C&I: We’ve excerpted the chapter from Santa Fe Modern about a Pueblo Revival home by John Gaw Meem. Every chapter in the book is different. What unites them?
Thompson: All of the houses in the book are site-specific. Some are new; some are renovations. For each chapter, I try to talk about something different that’s characteristic in the city. They are all examples of how everything here is imperfect or exceptional. In Western architecture, we have big columns and imposing facades — that’s not what it’s like here. These houses are very domestic and follow a family life. Each house talks about something specific to the area and to the families that have inhabited them over the years. James David had a house that they kept adding on to organically over the years. That building technique is very traditional in Pueblo style, added on to as the family grows. David and Gary Peese kept the original vigas, which are now the dining room. They know who owned the house throughout — the history, the circumstance of the original adobe hand-built by the son-in-law of the lady who originally owned it. These houses have stories. The imperfection is living and wonderful.
C&I: A lot of people don’t like modern — or don’t think they do because of the examples they’ve seen. Where should people start to learn to appreciate the other kind of modern?
Thompson: The modernism that people have in mind is probably the steel-and-glass and hard angle. But there was another kind that was artisanal that developed at the same time. It’s much more appealing. It kept silhouettes and tenets — Le Corbusier’s five points for architecture [pilotis (piers or supporting columns), the roof garden, free plan, free façade, and the horizontal (clerestory) window] — but was organic and site-specific. You can look at a glass house and reimagine it with stone in Texas. The modernism that works is this more artisanal variety that is full of handmade details. That’s the style that has gotten popular in Santa Fe. There’s something clarifying about it. It’s not the kind that looks like some horrible spacecraft landed. Instead, it’s earth-friendly and has a real simplicity and purity.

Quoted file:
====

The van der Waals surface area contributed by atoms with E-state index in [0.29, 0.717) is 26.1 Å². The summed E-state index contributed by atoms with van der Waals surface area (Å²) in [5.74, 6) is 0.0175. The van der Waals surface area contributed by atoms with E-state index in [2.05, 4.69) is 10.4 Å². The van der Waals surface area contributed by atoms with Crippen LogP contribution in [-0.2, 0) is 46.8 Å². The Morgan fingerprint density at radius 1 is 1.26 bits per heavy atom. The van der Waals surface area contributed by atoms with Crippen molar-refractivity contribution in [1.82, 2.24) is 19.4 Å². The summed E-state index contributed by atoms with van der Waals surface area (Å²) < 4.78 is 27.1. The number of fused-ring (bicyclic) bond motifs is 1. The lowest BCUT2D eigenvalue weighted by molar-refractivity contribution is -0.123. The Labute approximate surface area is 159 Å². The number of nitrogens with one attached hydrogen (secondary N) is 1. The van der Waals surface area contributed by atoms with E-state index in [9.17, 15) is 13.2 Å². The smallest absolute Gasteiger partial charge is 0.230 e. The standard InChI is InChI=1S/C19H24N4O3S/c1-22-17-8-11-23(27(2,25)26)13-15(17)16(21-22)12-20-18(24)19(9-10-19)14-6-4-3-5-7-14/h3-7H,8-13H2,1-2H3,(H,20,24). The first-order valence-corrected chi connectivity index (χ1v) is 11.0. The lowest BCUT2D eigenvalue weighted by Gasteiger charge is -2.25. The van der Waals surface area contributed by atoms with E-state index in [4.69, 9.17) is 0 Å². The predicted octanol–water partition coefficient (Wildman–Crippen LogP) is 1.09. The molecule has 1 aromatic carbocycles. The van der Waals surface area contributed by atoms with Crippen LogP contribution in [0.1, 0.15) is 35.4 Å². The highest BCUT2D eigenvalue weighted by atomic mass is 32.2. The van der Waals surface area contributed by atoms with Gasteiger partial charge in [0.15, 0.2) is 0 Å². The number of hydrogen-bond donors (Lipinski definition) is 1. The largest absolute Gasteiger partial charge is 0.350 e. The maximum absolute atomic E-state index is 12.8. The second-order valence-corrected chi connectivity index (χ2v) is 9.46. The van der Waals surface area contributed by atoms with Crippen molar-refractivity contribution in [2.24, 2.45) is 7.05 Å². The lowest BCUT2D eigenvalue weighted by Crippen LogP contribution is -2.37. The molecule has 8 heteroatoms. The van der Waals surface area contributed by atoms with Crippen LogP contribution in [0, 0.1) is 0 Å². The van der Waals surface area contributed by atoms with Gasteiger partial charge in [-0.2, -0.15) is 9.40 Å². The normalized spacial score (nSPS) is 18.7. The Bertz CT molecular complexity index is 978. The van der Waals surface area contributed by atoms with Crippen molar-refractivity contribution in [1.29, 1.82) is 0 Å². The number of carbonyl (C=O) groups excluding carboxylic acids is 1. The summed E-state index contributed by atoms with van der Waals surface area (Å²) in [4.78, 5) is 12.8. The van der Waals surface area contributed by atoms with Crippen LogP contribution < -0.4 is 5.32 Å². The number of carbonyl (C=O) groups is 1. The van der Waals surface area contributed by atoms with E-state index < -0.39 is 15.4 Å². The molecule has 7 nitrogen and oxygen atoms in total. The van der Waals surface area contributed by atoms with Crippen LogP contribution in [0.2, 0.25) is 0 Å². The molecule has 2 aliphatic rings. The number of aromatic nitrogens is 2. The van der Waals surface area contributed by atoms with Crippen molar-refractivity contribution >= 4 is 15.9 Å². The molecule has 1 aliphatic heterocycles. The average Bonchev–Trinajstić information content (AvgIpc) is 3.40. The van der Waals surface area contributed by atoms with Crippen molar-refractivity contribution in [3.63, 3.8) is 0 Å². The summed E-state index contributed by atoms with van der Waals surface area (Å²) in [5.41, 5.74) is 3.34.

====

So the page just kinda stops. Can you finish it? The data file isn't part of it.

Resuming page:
C&I: How could someone get the look of Santa Fe Modern? What would be some essentials?
Thompson: I’d start with the principles of editing and organizing. Georgia O’Keeffe has lots of little things, but she’s got them organized and grouped into collections. Get your stuff out of the middle of the room and off of surfaces so they actually become a texture rather than objects. Cowhide rugs and runners and then maybe rough linen for upholstery, even velvet, leather — things that you want to touch. Anything touchable, anything that has a variable texture that catches light. I think organization is probably the key. And then all of your paintings — organize them in a grid maybe ... three on top, three on bottom, so the whole piece is organized even if it’s a bunch of little items. Organize by type and place. The owners of one of the homes in the book had a pottery and wire-basket collection. They made shelving with a sliding door for all of it. When they want to open the doors to appreciate the collection, they can. It’s lit for an almost-museum-like presentation. Organizing schemes like that are actually pretty easy to do.
C&I: After researching and writing about the 20 homes in the book and the many wonderful things they contained, what has stuck with you?
Thompson: Everything that I’ve loved was kind of intangible. More than a particular thing, it was the feeling they all expressed. It partly has to do with the houses being made out of earth and rock. I think you feel protected in those houses, loved in those houses. You’re part of the world around you in those houses.
In the living room, the Hunts retained the original mullioned windows and the pine plank ceiling and vigas. A glass chandelier by Mauri Almari hangs above the Jumbo marble coffee table by Gae Aulenti; facing it are two Henning Kjaernulf Razor Blade oak chairs. Near the fireplace is a grass-seated Nakashima stool.
The whimsical chair was recently identified as a Clam chair by the little-known Danish designer Philip Arctander.
Homeowner Lauren Hunt designed the minimalist landscape and the stone wall, emphasizing existing sharp lines to give the house a modern feeling.
The dining room features the Danish ebonized wood cupboard, 1627, that Lauren Hunt purchased specifically for the house. To the left is a stoneware vase by Claude Conover.
The pine floors in the dining room are original but now stained ebony, a dramatic contrast to the white plaster walls. The Nakashima table is surrounded by Kai Kristiansen chairs upholstered in leather. All are illuminated by a brass and opaline- glass Stilnovo pendant.
From our January 2022 issue
Photography: Casey Dunn
Additional contributions from Rhonda Reinhart